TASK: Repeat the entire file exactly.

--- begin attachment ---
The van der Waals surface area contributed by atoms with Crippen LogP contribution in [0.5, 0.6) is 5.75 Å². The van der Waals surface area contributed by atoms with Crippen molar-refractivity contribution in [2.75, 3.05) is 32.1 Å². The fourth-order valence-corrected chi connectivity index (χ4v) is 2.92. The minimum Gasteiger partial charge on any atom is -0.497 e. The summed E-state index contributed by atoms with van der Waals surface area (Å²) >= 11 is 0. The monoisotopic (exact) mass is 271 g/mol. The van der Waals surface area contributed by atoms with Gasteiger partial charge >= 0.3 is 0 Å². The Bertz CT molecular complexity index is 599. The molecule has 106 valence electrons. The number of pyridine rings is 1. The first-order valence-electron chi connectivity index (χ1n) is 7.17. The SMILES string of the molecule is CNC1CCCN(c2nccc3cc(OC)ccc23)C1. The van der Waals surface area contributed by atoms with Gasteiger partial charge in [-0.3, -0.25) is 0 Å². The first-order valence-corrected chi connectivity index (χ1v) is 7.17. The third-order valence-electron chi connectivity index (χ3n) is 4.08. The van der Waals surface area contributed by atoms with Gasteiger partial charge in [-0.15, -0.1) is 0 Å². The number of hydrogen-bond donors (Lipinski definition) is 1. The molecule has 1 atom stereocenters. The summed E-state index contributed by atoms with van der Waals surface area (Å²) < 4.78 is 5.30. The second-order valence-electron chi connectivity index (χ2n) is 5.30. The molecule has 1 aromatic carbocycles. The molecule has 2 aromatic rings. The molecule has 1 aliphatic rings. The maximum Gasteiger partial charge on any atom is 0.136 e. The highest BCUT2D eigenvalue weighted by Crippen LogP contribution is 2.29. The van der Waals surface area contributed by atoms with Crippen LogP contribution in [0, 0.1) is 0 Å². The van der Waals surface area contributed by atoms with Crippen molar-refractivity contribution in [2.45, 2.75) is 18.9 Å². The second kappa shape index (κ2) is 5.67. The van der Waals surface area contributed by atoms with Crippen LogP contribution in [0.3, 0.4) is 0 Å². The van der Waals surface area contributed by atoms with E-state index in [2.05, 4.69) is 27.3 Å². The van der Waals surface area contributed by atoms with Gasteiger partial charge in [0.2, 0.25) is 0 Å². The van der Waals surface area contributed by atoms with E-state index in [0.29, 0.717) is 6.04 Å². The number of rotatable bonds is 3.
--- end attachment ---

The van der Waals surface area contributed by atoms with Crippen LogP contribution in [0.5, 0.6) is 5.75 Å². The van der Waals surface area contributed by atoms with Crippen molar-refractivity contribution in [2.75, 3.05) is 32.1 Å². The fourth-order valence-corrected chi connectivity index (χ4v) is 2.92. The minimum Gasteiger partial charge on any atom is -0.497 e. The summed E-state index contributed by atoms with van der Waals surface area (Å²) >= 11 is 0. The monoisotopic (exact) mass is 271 g/mol. The van der Waals surface area contributed by atoms with Gasteiger partial charge >= 0.3 is 0 Å². The Bertz CT molecular complexity index is 599. The molecule has 106 valence electrons. The number of pyridine rings is 1. The first-order valence-electron chi connectivity index (χ1n) is 7.17. The SMILES string of the molecule is CNC1CCCN(c2nccc3cc(OC)ccc23)C1. The van der Waals surface area contributed by atoms with Gasteiger partial charge in [-0.3, -0.25) is 0 Å². The first-order valence-corrected chi connectivity index (χ1v) is 7.17. The third-order valence-electron chi connectivity index (χ3n) is 4.08. The van der Waals surface area contributed by atoms with Gasteiger partial charge in [-0.15, -0.1) is 0 Å². The number of hydrogen-bond donors (Lipinski definition) is 1. The molecule has 1 atom stereocenters. The summed E-state index contributed by atoms with van der Waals surface area (Å²) < 4.78 is 5.30. The second-order valence-electron chi connectivity index (χ2n) is 5.30. The molecule has 1 aromatic carbocycles. The molecule has 2 aromatic rings. The molecule has 1 aliphatic rings. The maximum Gasteiger partial charge on any atom is 0.136 e. The highest BCUT2D eigenvalue weighted by Crippen LogP contribution is 2.29. The van der Waals surface area contributed by atoms with Crippen LogP contribution in [0, 0.1) is 0 Å². The van der Waals surface area contributed by atoms with Crippen molar-refractivity contribution in [2.45, 2.75) is 18.9 Å². The second kappa shape index (κ2) is 5.67. The van der Waals surface area contributed by atoms with Crippen LogP contribution in [0.3, 0.4) is 0 Å². The van der Waals surface area contributed by atoms with E-state index in [2.05, 4.69) is 27.3 Å². The van der Waals surface area contributed by atoms with Gasteiger partial charge in [0.2, 0.25) is 0 Å². The van der Waals surface area contributed by atoms with E-state index in [0.29, 0.717) is 6.04 Å². The number of rotatable bonds is 3.